Phylogeny and evolution[edit]

The evolutionary relationships of the hardnose shark have not been fully resolved. In a 1988 study based on morphology, Leonard Compagno tentatively grouped the hardnose shark with the Borneo shark (C. borneensis), whitecheek shark (C. dussumieri), Pondicherry shark (C. hemiodon), creek whaler (C. fitzroyensis), smalltail shark (C. porosus), blackspot shark (C. sealei), and spottail shark (C. sorrah).[6] Results from molecular phylogenetic analyses have been inconsistent, with some supporting parts of Compagno's hypothesis: a 1992 study could not resolve the hardnose shark's position in detail,[7] a 2011 study reported that it was close to the clade formed by the whitecheek and blackspot sharks,[8] and a 2012 study concluded that it was the sister species of the Borneo shark.[9]

Teeth apparently belonging to the hardnose shark have been recovered from the Pungo River and Yorktown Formations in the United States, and from the Pirabas Formation in Brazil. The earliest of these fossils date to the Lower Miocene (23–16 Ma).[10]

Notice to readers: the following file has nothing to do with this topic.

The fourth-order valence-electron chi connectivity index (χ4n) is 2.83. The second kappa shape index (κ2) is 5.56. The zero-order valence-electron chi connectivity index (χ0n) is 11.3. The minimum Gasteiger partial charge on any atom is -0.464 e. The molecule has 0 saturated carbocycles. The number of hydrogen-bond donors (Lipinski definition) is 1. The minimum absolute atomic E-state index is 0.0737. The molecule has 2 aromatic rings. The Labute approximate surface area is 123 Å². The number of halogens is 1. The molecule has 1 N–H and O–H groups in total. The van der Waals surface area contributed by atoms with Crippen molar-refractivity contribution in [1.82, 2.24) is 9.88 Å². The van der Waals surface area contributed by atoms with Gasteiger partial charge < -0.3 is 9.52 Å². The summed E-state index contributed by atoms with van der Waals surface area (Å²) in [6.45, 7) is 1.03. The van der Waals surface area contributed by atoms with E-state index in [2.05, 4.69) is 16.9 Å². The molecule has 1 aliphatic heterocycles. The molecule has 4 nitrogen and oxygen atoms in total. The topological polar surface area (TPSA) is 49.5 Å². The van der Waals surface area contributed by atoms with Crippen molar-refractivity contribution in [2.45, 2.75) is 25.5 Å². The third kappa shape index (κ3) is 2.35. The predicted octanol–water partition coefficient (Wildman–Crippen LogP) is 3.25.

Description[edit]

The hardnose shark is slender, with a long snout and elongated rear tips on the dorsal fins.

The hardnose shark is a slim-bodied species with a long, narrow, and pointed snout. Unlike in other Carcharhinus species, its rostral (snout) cartilages are highly calcified, hence the name "hardnose". The circular eyes are rather large and equipped with protective nictitating membranes. There is a narrow lobe of skin on the anterior rim of each nostril. The arched mouth bears inconspicuous furrows at the corners; some sources report that the hyomandibular pores (a series of pores above the corners of the mouth) are enlarged, while others report that they are not. The upper teeth number 29–32 rows and have a narrow, smooth-edged central cusp with very coarse serrations at the base on either side. The lower teeth number 26–29 rows and are narrow and smooth-edged. There are five pairs of fairly short gill slits.[2][5][11]